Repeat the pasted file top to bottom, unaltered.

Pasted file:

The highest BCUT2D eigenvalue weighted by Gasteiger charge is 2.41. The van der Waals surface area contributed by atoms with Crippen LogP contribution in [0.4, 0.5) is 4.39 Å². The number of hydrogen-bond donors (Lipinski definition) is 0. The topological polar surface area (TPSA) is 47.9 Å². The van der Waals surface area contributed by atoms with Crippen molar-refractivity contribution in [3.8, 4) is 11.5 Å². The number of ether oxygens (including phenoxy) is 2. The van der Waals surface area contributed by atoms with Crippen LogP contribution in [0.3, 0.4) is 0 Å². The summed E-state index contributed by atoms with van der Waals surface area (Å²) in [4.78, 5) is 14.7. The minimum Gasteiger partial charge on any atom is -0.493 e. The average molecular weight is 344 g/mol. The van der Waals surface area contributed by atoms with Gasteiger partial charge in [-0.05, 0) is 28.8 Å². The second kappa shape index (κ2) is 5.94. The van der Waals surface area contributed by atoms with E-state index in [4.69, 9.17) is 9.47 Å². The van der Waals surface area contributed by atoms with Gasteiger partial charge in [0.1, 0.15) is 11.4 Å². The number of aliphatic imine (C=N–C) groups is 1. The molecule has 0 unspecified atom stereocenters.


The highest BCUT2D eigenvalue weighted by Gasteiger charge is 2.41. The van der Waals surface area contributed by atoms with Crippen LogP contribution in [0.4, 0.5) is 4.39 Å². The number of hydrogen-bond donors (Lipinski definition) is 0. The topological polar surface area (TPSA) is 47.9 Å². The van der Waals surface area contributed by atoms with Crippen molar-refractivity contribution in [3.8, 4) is 11.5 Å². The number of ether oxygens (including phenoxy) is 2. The van der Waals surface area contributed by atoms with Crippen LogP contribution in [0.3, 0.4) is 0 Å². The summed E-state index contributed by atoms with van der Waals surface area (Å²) in [4.78, 5) is 14.7. The minimum Gasteiger partial charge on any atom is -0.493 e. The average molecular weight is 344 g/mol. The van der Waals surface area contributed by atoms with Gasteiger partial charge in [-0.05, 0) is 28.8 Å². The second kappa shape index (κ2) is 5.94. The van der Waals surface area contributed by atoms with E-state index in [4.69, 9.17) is 9.47 Å². The van der Waals surface area contributed by atoms with Gasteiger partial charge in [0.1, 0.15) is 11.4 Å². The number of aliphatic imine (C=N–C) groups is 1. The molecule has 0 unspecified atom stereocenters.